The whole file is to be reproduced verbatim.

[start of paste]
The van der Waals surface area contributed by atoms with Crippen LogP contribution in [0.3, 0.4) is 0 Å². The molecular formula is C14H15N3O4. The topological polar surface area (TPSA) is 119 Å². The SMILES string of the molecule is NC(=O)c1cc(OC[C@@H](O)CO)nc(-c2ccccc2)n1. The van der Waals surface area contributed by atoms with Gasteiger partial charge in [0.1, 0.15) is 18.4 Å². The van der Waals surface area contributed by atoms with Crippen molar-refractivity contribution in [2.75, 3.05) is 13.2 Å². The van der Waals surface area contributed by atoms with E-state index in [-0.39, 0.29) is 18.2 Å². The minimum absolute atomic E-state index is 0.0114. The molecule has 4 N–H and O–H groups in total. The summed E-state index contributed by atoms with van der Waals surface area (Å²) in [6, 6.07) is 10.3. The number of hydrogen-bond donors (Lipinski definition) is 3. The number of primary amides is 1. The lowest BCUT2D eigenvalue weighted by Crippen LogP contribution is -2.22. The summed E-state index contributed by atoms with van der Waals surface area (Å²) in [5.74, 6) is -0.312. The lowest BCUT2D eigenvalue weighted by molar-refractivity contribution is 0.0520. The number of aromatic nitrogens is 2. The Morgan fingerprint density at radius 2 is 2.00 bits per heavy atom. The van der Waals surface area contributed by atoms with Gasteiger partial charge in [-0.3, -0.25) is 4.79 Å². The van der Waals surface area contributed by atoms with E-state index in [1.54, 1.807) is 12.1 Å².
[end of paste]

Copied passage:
The van der Waals surface area contributed by atoms with Crippen LogP contribution in [0.3, 0.4) is 0 Å². The molecular formula is C14H15N3O4. The topological polar surface area (TPSA) is 119 Å². The SMILES string of the molecule is NC(=O)c1cc(OC[C@@H](O)CO)nc(-c2ccccc2)n1. The van der Waals surface area contributed by atoms with Gasteiger partial charge in [0.1, 0.15) is 18.4 Å². The van der Waals surface area contributed by atoms with Crippen molar-refractivity contribution in [2.75, 3.05) is 13.2 Å². The van der Waals surface area contributed by atoms with E-state index in [-0.39, 0.29) is 18.2 Å². The minimum absolute atomic E-state index is 0.0114. The molecule has 4 N–H and O–H groups in total. The summed E-state index contributed by atoms with van der Waals surface area (Å²) in [6, 6.07) is 10.3. The number of hydrogen-bond donors (Lipinski definition) is 3. The number of primary amides is 1. The lowest BCUT2D eigenvalue weighted by Crippen LogP contribution is -2.22. The summed E-state index contributed by atoms with van der Waals surface area (Å²) in [5.74, 6) is -0.312. The lowest BCUT2D eigenvalue weighted by molar-refractivity contribution is 0.0520. The number of aromatic nitrogens is 2. The Morgan fingerprint density at radius 2 is 2.00 bits per heavy atom. The van der Waals surface area contributed by atoms with Gasteiger partial charge in [-0.3, -0.25) is 4.79 Å². The van der Waals surface area contributed by atoms with E-state index in [1.54, 1.807) is 12.1 Å².